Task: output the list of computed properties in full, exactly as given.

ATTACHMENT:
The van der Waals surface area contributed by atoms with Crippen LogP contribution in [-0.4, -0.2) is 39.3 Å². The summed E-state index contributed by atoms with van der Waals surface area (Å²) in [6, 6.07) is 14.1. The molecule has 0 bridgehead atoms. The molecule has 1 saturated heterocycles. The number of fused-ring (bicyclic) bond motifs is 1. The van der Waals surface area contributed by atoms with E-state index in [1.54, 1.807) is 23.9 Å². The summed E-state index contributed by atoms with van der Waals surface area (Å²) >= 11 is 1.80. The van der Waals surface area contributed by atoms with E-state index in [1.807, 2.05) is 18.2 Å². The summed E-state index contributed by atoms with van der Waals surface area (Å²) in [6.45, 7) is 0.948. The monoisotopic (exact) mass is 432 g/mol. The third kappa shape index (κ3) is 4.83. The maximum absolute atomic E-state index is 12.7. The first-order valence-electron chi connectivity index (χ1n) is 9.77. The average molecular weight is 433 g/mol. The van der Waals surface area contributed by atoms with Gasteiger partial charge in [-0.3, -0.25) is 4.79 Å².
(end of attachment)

The van der Waals surface area contributed by atoms with Crippen LogP contribution in [-0.4, -0.2) is 39.3 Å². The summed E-state index contributed by atoms with van der Waals surface area (Å²) in [6, 6.07) is 14.1. The molecule has 0 bridgehead atoms. The molecule has 1 saturated heterocycles. The number of fused-ring (bicyclic) bond motifs is 1. The van der Waals surface area contributed by atoms with E-state index in [1.54, 1.807) is 23.9 Å². The summed E-state index contributed by atoms with van der Waals surface area (Å²) >= 11 is 1.80. The van der Waals surface area contributed by atoms with E-state index in [1.807, 2.05) is 18.2 Å². The summed E-state index contributed by atoms with van der Waals surface area (Å²) in [6.45, 7) is 0.948. The monoisotopic (exact) mass is 432 g/mol. The third kappa shape index (κ3) is 4.83. The maximum absolute atomic E-state index is 12.7. The first-order valence-electron chi connectivity index (χ1n) is 9.77. The average molecular weight is 433 g/mol. The van der Waals surface area contributed by atoms with Gasteiger partial charge in [-0.3, -0.25) is 4.79 Å².